A bulk of 2021’s defaults took place in the past month, although the biggest risk, Evergrande, made a last minute coupon payment last Friday just hours before the grace period expired. Still, Evergrande’s creditors are bracing for an eventual debt restructuring that would rank among the largest ever in China.
One thing is certain: many more defaults are coming. Rating agency downgrades of Chinese developers have accelerated further in October, hitting a record high for a second straight month and as the chart below shows, there were 44 cuts in the sector by Moody’s Investors Service, S&P Global Ratings and Fitch Ratings as of Oct. 21, after 34 downgrades for all of September, according to Bloomberg-compiled data.
Ratings reductions surged in the third quarter as Evergrande’s troubles fueled broader debt-related worries. Ongoing downgrades, occurring as developers face heavy operational and refinancing pressure, “will worsen their capability of raising funds,” said Ma Dong, a partner with Chinese bond firm BG Capital Management.
This month, Fantasia Holdings Group defaulted on a maturing dollar bond that heightened concerns in international debt markets, already roiled by worries over whether Evergrande would meet its obligations.
To be sure, Beijing is trying to prevent a default avalanche (and while it has talked up a strom, it has actually done far less than many have expected). Earlier today, we reported that in a radical “modest proposal” to restructuring the restructuring process itself, Chinese authorities told billionaire Hui Ka Yan to use his personal wealth to alleviate Evergrande’s deepening debt crisis.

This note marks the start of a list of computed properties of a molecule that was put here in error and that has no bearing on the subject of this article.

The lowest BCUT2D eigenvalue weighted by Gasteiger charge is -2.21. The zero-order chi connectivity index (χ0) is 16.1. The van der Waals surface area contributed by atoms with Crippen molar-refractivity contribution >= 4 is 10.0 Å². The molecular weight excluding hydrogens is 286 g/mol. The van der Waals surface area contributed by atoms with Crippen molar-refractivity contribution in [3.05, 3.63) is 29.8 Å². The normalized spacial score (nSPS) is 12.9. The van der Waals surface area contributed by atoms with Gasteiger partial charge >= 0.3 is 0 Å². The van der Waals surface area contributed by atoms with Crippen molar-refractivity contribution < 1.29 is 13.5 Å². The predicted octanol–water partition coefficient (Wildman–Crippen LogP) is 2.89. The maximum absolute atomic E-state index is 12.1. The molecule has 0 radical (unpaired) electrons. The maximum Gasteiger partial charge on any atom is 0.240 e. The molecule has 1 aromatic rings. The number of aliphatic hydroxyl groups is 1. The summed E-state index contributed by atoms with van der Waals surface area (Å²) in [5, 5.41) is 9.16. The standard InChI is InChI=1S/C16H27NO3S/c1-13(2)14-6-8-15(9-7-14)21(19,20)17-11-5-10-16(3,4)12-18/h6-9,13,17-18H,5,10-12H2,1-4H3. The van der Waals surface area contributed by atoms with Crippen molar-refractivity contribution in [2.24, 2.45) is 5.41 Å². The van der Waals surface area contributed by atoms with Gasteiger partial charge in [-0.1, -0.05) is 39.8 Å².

Separately, China’s state planner, China’s National Development and Reform Commission, called on companies in “key sectors”, which according to Reuters included property firms, over their foreign debt holdings asking them to “optimize” offshore debt structures and prepare to repay interest and principal on foreign bonds. So China is now suddenly worried about non-repayment of foreign creditors? We somehow doubt it.
Alas, what China’s companies desperately do need – more liquidity – they can’t find. Hindering their capital-raising, and their ability to roll over existing maturities, is the surge in yields on Chinese junk-rated debt, which recently reached their highest in a decade at 20%. As a result, China’s property developers now make up nearly half the world’s distressed dollar bonds. Still, a media representative for Ronshine China Holdings told Bloomberg that the developer paid the $30.2 million of interest due Monday on a dollar bond. Peer Agile Group Holdings Ltd. said it has sufficient funds to meet upcoming debt maturities.
Of course, the real question is not if but when Evergrande will fall. The giant developer, which narrowly averted a costly default last week, is reeling under more than $300 billion in liabilities and has another major payment deadline on Friday. The company said on Tuesday it would deliver 31 real estate projects under construction in China’s Pearl River Delta region by the end of 2021. That number will rise to 40 by the end of June 2022, Evergrande said in comments to Reuters. Evergrande had said on Sunday it had resumed work on more than 10 projects in six cities, including Shenzhen in southern China, after earlier halting them because it was unable to pay contractors. The developer has some 1,300 real estate projects across China in total.